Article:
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Page:Provincial geographies of India (Volume 1).djvu/88

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CLIMATE

the third week of September the rains often cease quite suddenly, the end being usually proclaimed by a thunderstorm. Next morning one wakes to a new heaven and a new earth, a perfectly cloudless sky, and clean, crisp, cool air. This ideal weather lasts for the next three months. Even in December the days are made pleasant by bright sunshine, and the range of temperature is much less than in the plains. In the end of December or beginning of January the night thermometer often falls lower at Ambala and Rawalpindi than at Simla and Murree. After Christmas the weather becomes broken, and in January and February falls of snow occur. It is a disagreeable time, and English residents are glad to descend to the plains. In March also the weather is often unsettled. The really heavy falls of snow occur at levels much higher than Simla. These remarks apply mutatis mutandis to Dharmsala, Dalhousie, and Murree. Owing to its position right under a lofty mountain wall Dharmsala is a far wetter place than Simla. Murree gets its monsoon later, and the summer rainfall is a good deal lighter. In winter it has more snow, being nearer the source of origin of the storms. Himalayan valleys at an elevation of 5000 feet, such as the Vale of Kashmir, have a pleasant climate. The mean temperature of Srinagar (5255 feet) varies from 33 in January to 75 in July, when it is unpleasantly hot, and Europeans often move to Gulmarg. Kashmir has a heavy snowfall even in the Jhelam valley. Below 4000 feet, especially in confined river valleys the Himalayan climate is often disagreeably hot and stuffy.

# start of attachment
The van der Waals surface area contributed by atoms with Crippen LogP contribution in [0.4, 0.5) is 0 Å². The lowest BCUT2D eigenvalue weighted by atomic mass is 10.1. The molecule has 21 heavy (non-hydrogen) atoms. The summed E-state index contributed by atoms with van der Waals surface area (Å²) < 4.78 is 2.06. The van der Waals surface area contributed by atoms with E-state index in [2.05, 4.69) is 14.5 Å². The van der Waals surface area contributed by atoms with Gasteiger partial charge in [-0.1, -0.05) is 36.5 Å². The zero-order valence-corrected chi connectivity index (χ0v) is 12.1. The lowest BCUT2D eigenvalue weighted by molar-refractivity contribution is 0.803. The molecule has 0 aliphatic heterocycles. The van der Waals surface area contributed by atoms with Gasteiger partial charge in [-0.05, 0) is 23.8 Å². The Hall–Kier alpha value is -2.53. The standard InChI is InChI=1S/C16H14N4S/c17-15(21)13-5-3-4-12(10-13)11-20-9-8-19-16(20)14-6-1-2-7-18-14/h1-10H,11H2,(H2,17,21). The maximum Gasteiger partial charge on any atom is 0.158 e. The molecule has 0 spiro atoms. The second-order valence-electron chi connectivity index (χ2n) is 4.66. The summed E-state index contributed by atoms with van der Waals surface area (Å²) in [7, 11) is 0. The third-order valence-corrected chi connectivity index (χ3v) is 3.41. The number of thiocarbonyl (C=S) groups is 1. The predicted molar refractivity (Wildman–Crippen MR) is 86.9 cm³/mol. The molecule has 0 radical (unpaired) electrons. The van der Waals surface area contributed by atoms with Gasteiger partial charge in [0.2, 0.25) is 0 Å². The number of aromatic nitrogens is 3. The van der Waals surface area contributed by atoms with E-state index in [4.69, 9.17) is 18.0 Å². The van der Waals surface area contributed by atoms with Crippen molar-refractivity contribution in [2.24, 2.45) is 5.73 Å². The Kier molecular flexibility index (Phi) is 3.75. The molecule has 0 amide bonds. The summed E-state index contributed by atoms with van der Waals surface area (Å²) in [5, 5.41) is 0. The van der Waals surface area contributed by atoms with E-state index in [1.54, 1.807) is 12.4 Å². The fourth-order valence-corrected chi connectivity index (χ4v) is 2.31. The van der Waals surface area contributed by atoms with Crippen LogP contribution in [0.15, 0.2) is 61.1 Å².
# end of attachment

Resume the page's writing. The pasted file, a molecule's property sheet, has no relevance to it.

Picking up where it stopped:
Climate of the Plains.— The course of the seasons is the same in the plains. The jaded resident finds relief when the rains cease in the end of September. The days are still warm, but the skies are clear, the air